Here are my thoughts, takeaways, trends and observations from last week’s Natural Products Expo West.
* Regenerative agriculture was a major theme throughout the show, and many of the most progressive organic brands are either talking about regenerative agriculture or are already moving in that direction.
Behind the display case in the Main Hall, the organic spicy dried mangoes from Patagonia Provisions were being shown with the Regenerative Organic Certification (ROC) seal. Based on my conversations with the company, it appears that this will be one of the first ROC-certified products to hit the market — arriving this fall — and it will be produced in partnership with Sol Simple in Nicaragua.
It is also expected that Dr. Bronner’s will be on the market will its own ROC-certified product around the same time, and I am told that it will be the company’s organic and fair trade coconut oil from Sri Lanka.
Without question, ROC-certified products will be the talk of the industry once they finally hit the store shelves. As we have discussed in Organic Insider for many months, this certification may be perceived in the marketplace as the new gold standard for organic, something that is sure to be a topic of much debate and controversy.
Aside from the products in the ROC pilot program, there are many compelling regenerative projects in both the U.S. and abroad. General Mills’ announcement about its commitment to 1,000,000 regenerative acres by 2030 — and its trade show booth — certainly garnered much attention.
But it wasn’t just the large, high profile brands that are engaging with regenerative. One example is Picaflor, an organic fermented foods and hot sauce company in Boulder, who is leasing land from the city in order to turn this acreage into regenerative farmland.
* The awareness of glyphosate and interest in glyphosate testing have never been stronger. We are seeing glyphosate prominently displayed on packaging, in trade show booths and on swag (great job, Megafood!).
* Ketogenic products are definitely having their moment, and keto-labeled products could be seen all over the show. And for good reason. It resonates with consumers in a major way.
“We have always had this SKU but when we added that ‘keto friendly’ yellow sticker (below), we became the number one seller nationally in Canada,” said Julia Kirouac, Founder/CEO of nud fud.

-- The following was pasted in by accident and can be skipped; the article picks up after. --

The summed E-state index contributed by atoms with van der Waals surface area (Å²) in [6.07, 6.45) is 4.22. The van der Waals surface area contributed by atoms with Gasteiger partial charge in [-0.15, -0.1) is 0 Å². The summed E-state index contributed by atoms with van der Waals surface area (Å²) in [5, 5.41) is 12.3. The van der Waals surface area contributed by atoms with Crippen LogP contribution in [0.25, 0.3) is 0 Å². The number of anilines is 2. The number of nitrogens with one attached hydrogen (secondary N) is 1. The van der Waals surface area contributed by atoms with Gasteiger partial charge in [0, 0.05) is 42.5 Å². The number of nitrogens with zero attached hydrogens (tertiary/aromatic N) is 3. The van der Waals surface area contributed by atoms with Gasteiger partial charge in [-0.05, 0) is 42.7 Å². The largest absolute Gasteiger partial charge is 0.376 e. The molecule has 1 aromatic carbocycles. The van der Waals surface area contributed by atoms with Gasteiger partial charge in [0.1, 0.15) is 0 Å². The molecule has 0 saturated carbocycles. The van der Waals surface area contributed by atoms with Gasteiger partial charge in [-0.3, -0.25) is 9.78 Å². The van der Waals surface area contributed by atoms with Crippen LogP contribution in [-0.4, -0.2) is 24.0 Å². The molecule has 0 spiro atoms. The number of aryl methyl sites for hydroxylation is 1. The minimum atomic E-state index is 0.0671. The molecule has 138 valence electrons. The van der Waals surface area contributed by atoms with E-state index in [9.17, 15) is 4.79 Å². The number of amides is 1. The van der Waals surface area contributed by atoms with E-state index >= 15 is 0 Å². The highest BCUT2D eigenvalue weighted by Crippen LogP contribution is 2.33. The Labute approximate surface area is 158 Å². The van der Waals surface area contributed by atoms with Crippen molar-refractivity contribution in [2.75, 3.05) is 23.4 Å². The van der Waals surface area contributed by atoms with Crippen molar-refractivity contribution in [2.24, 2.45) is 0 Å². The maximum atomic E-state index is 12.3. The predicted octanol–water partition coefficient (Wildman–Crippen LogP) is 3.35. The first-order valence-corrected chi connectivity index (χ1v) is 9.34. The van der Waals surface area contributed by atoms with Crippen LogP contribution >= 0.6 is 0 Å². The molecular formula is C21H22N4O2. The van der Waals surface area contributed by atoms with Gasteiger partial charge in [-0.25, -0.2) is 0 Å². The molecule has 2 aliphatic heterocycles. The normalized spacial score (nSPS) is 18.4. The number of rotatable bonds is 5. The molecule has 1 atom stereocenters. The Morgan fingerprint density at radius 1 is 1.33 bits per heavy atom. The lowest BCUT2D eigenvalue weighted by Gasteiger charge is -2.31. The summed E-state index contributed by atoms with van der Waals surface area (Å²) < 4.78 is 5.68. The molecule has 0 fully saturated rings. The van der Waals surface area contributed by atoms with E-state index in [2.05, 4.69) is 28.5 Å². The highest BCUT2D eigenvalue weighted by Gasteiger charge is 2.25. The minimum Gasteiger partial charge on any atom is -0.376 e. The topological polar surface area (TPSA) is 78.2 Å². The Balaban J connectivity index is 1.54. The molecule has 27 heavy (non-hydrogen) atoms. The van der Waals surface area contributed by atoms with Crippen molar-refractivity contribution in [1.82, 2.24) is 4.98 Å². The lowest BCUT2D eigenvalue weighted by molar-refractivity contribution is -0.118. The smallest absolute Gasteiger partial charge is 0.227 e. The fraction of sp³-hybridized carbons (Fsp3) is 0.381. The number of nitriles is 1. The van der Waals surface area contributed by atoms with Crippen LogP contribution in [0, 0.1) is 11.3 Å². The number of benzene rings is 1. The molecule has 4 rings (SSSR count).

* I spent a good amount of time with the people from Alexandre Family Farms getting informed about A2 organic milk. I think this is going to be a major trend going forward — once people start to understand the A2 story.
* As expected, CBD and hemp were everywhere at the show, and it was very cool to see certified organic drinks that had CBD in them, such as beverages from BluePrint and 4Pure.
Nutiva founder John Roulac officially launched his new organic CBD brand RE Botanicals, which won a NEXTY and hosted a super-fun party on Friday afternoon celebrating the Vote Hemp victory.
* With 3,600 trade show booths, it is getting increasingly difficult to see all of the exhibitors, and the biggest victims may be the companies who were on the third floor of the Main Hall.
Throughout Expo West, I kept hearing people talk about the North Tower, the Main Floor, Hall E or the Hilton. Unfortunately, I never heard anyone mention the third floor.
When I finally made my way up there on the last day with two hours remaining, one founder told me that I was the first person he saw from the press for the entire show. This is a shame because there were some fantastic products and companies on the third floor.
* GRO Organic, the voluntary check-off program launched by the Organic Trade Association, held a “fishbowl” meeting at Expo West to get feedback on its national branding/ad campaign and how it plans to help support organic farmers. Organic stakeholders have already committed to invest $1.5M in this initiative, and the key consumer message being promoted is ‘Skip all the Chemicals and Just Go With Organic.’